ABC News reports that the decision has influenced other state officials across the Midwest to consider similar measures, with some already taking action.”

Wisconsin Gov. Scott Walker has cancelled school for Milwaukee students on Monday, and is now considering closing schools statewide. Education officials in West Michigan have agreed to close schools if wind chills reach anywhere from minus 15 to minus 30, according to MLive. North Dakota Gov. Jack Dalrymple’s office said closures for the whole state aren’t likely, and that further decisions will be left up to the superintendents of each county, according to Valley News Live.

Chicago Public Schools will be open Monday, but school officials said parents should use their own discretion in deciding whether to send their children to school Chicago schools will have recess indoors on Monday.

Some teachers on Fairfax do not have their own classrooms

The Washington Post recently published an article stating that in Fairfax, more teachers go mobile due to lack of available classroom space.

Students bustling in the hallways of Fairfax County’s James Madison High School hear Spanish teacher Shani Moser before they see her: The handcart she rolls from class to class is decorated for the holidays with bells.

Moser no longer has a classroom to call her own. Instead, she carries all her materials with her as she shuttles throughout the school to meet her students in rooms borrowed for the class period from other teachers.

The Fairfax County School Board will have a work session to discuss the Capital Improvement Program January 13. The agenda summarizes the lack of space in the schools:

The school system continues to face a challenging situation in which student enrollment is projected to exceed the school system’s ability to accommodate students within existing school buildings. This will necessitate an increase in allocation of capital dollars to build new facilities and capacity enhancement projects and will require continued use of temporary classrooms, modular additions, as well as boundary adjustments.

The CIP includes funding for five new elementary schools and a new high school.  The new elementary school needs are identified as follows:  one in the Eastern Fairfax area to relieve overcrowding in the Bailey’s Crossroads area; one in the Richmond Highway Corridor (Route 1 area) to relieve overcrowding in the Groveton/Hybla Valley area; one in the Northwest County area in the vicinity of Route 28 and Dulles Airport Access Road; one to relieve overcrowding in the Fairfax/Oakton area; and one on the army base to relieve overcrowding at Fort Belvoir Elementary School.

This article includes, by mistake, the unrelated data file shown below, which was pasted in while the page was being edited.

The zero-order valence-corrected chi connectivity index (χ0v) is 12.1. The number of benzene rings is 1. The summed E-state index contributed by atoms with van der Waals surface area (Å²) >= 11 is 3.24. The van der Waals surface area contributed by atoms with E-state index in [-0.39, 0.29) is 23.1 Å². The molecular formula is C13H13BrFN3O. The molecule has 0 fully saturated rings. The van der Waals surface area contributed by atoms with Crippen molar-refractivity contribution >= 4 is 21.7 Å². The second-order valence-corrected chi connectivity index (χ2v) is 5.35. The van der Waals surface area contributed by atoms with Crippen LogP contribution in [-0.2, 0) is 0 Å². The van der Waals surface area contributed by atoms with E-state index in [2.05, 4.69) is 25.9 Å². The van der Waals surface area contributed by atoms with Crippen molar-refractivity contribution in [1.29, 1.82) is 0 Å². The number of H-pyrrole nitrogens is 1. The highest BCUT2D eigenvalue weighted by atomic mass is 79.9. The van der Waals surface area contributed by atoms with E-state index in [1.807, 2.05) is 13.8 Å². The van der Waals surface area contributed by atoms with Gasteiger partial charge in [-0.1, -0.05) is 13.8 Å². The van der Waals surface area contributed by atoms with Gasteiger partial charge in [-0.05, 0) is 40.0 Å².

It is also anticipated that beyond fiscal year 2019 an additional new high school will be needed to address the future growth in the western Fairfax County area. Funding for additions at South Lakes High School and two elementary schools to help relieve overcrowding in the Tysons/Vienna area (Westbriar and Marshall Road) are also identified. Capacity enhancements are proposed at both Herndon and Oakton High Schools as part of their renovations. Furthermore, the CIP includes construction funds for renovation at nine elementary and one middle school, plus a renovation at one high school, as well as planning funds for renovations at eight elementary, one middle, and two high schools. Many of the renovation projects will also include capacity enhancements.

Allocating funds for new schools will result in delays for some future renovation projects. Favorable construction pricing has helped mitigate these delays; however, they will occur if the school system does not receive additional capital funding authorization from the Board of Supervisors.

WIll the benefits of more sleep for teenagers lead to later start times in Minnesota?

Another study citing the health and educational benefits of extra sleep for teenagers was recently discussed by the Owatonna People’s Press. The article cites a University of Minnesota study thatfound that high school students who were given more time to sleep in the morning were more attentive, better behaved, less likely to be involved in accidents and healthier overall.”

Owatonna High School, which has a start time of 8 a.m., is about halfway between a typical start time for Minnesota High Schools and the late start time many schools have been trying out.

The state of Minnesota doesn’t regulate the start times of school districts but there are a number of areas that are testing the waters with a later start time for high school students with positive results.